The Federal Election is over and many have let out a huge sigh of relief that Labor didn’t get in to enact their own narrow view of freedom of religious expression.

But just because we haven’t had a change of government doesn’t mean that our culture has really changed. Yes, the progressive left of politics have suffered a setback but they’re only seeking to implement what many in our society are already pursuing. In fact, if many of that persuasion are at all consistent in their behaviour then I foresee that there will be an angry backlash coming quite soon. We’ve already seen lots of vitriol on social media as more than half the voters get told how stupid/evil/selfish/homophobic they are for daring to not get with the program.

We know nothing has really changed because Israel Folau is still without a job. Do you remember Folau? While what happened to him served, perhaps, to crystallise something in the minds of many voters (and they let Labor know about it) he’s still unemployed and planning his next move.

The Folau affair is a difficult one for Christians. On the one hand we want to defend freedom of speech and expression, not only for ourselves but also for others. On the other, many of us are uncomfortable with some of his methodology. As Nathan Campbell points out, the original source of his “Warning” graphic is far from savoury. Besides, Folau isn’t even a Trinitarian. No wonder that I keep seeing some Christians not only find it hard to say anything positive about him but also distance themselves from his words.

What a mistake for us to make. I fear we’re in real danger of shooting ourselves in the foot over 2 related issues – the crass message of the gospel and the freedom to say it out loud.

One of the things you’ll hear people say regularly about Folau’s post is that he didn’t actually quote the Bible. Here, again, is what he posted:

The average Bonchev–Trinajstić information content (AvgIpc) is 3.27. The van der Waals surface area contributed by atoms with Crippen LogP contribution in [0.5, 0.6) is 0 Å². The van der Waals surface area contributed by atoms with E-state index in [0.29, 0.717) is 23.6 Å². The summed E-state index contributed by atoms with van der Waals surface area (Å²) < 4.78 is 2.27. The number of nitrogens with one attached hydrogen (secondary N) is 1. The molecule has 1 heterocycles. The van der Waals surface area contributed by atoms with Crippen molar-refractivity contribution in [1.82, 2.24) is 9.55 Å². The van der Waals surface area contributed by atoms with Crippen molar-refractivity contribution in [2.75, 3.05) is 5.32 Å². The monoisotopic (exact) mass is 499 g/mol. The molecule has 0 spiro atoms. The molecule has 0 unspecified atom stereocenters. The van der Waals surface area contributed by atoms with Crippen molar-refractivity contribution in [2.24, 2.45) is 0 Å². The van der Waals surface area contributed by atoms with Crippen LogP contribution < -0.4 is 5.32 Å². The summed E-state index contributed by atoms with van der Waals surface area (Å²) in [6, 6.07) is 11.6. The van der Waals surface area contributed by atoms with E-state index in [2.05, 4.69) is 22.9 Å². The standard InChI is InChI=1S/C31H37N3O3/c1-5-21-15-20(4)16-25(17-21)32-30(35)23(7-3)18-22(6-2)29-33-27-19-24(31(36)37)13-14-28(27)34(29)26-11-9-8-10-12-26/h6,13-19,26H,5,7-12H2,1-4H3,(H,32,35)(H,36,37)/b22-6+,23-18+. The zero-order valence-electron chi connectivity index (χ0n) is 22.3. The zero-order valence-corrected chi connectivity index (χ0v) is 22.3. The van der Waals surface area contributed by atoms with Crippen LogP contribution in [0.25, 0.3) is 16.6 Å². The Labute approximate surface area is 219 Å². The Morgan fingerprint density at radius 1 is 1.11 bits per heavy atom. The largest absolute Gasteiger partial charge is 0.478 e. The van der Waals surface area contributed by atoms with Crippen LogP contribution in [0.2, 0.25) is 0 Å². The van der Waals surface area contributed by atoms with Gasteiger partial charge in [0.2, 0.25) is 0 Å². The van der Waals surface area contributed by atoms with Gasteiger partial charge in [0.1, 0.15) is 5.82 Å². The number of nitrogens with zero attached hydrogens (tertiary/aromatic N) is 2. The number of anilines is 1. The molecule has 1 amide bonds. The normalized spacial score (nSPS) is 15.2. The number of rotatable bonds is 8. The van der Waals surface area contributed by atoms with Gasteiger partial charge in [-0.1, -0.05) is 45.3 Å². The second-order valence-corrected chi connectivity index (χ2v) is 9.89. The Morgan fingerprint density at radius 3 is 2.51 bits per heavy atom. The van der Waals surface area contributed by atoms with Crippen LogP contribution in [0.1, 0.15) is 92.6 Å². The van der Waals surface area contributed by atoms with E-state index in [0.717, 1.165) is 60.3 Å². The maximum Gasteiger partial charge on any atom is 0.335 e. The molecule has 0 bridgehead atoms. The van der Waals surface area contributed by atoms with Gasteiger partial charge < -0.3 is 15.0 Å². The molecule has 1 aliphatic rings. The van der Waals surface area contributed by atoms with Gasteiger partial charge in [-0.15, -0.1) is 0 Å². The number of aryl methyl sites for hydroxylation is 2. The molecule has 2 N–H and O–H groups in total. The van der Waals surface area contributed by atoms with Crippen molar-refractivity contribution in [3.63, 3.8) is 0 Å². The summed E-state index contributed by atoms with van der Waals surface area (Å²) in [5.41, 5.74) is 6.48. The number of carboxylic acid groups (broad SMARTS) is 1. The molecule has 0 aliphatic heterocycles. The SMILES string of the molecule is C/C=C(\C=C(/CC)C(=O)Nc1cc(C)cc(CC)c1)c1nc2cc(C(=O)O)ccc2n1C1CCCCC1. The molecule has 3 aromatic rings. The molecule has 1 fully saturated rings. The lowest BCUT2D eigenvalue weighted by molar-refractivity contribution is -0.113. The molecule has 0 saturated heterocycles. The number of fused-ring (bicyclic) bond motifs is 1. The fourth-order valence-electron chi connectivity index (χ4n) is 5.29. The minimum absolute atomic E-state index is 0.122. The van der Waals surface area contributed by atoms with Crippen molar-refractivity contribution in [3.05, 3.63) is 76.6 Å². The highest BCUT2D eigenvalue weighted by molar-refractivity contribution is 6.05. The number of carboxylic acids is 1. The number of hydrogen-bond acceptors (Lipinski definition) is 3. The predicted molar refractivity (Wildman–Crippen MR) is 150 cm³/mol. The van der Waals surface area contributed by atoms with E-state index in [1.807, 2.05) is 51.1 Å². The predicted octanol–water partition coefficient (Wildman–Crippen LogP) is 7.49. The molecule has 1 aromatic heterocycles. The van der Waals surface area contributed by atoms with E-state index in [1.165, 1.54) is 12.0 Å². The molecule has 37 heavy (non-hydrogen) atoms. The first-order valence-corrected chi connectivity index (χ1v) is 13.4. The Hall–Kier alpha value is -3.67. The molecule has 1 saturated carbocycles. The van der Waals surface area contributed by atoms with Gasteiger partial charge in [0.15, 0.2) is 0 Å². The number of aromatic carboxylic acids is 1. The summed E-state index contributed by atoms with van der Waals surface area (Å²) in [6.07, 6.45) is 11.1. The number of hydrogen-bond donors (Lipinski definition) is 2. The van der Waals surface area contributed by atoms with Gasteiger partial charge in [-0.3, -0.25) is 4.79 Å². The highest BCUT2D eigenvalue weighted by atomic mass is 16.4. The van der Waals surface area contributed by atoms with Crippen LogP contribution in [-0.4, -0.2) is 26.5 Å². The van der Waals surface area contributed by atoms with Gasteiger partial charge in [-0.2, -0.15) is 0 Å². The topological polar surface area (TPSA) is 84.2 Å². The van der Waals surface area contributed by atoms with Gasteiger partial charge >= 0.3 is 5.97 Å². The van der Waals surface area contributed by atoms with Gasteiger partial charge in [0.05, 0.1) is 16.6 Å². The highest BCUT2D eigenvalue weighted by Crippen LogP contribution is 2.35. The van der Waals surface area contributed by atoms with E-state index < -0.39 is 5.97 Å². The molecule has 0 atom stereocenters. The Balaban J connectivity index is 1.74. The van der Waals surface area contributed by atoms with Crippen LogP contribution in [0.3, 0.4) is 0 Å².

The argument that “he didn’t quote the Bible” goes like this: This is not a direct citation of the Scriptures but rather a loose paraphrase of the following:

1Cor. 6:9-10 Or do you not know that wrongdoers will not inherit the kingdom of God? Do not be deceived: Neither the sexually immoral nor idolaters nor adulterers nor men who have sex with men 10 nor thieves nor the greedy nor drunkards nor slanderers nor swindlers will inherit the kingdom of God.

On face value it’s a solid argument. Not only is it a loose paraphrase, but it’s used in a manner inconsistent with its original intent. Paul is writing to the church in Corinth to urge them abandon sinful behaviour as inconsistent with their new status as Christians. Instead the meme turns it into a message to people who aren’t Christians as a warning about their eternal fate.

And yet, despite this I’m increasingly coming to the view that there’s more to say here. The meme is true. It’s as true as the original statement that Paul makes. Think it through with me for a minute.

First, there is a basic equivalence between “will not inherit the kingdom of God” and “will go to hell”. They’re essentially the same thing. If you had asked the Apostle Paul “do you think that those who do not inherit the kingdom are those who will end upon hell?” he would have said “of course”. He directly contrasts entrance to the kingdom and God’s punishment on more than one occasion (e.g. Eph. 5:5-6, 2Thes. 1:5-7 etc.).

Second, Paul’s argument in 1Corinthians (and elsewhere) is that these behaviours do lead someone to eternal punishment. Of course, the bigger issue that Paul himself shows us is our sinful nature and rejection of Jesus which then results in those behaviours but it is interesting that Paul is content to list those actions (and others in other places) as things which disqualify people from God’s presence, blessing and favour in eternity and, instead, bring condemnation. In doing this he only mirrors what Jesus himself has said (so, e.g. Mark 7:20-23 – it is abundantly clear what the fate of the “defiled” are).

So Folau may not have quoted the Bible exactly in his meme (although he does include a verbatim quote in the accompanying text) but what he wrote was entirely true and consistent with what we find in 1Cor. 6 and elsewhere. We might not like the way that it was expressed but it’s not as though Paul and Jesus wouldn’t recognise the statement as alien to the truth that they themselves expressed.

Which then brings us to Folau’s style. He was, let’s face it, as subtle as a tackle from a prop. We’ve already noted that the meme has an unsavoury source and wasn’t served up with the winsome eloquence that many of us might prefer.

But then the gospel itself hardly meets those criteria either, does it? Paul has this to say a little earlier in 1Corinthians (the same letter that Folau paraphrases in the graphic):

1Cor. 2:1 And so it was with me, brothers and sisters. When I came to you, I did not come with eloquence or human wisdom as I proclaimed to you the testimony about God.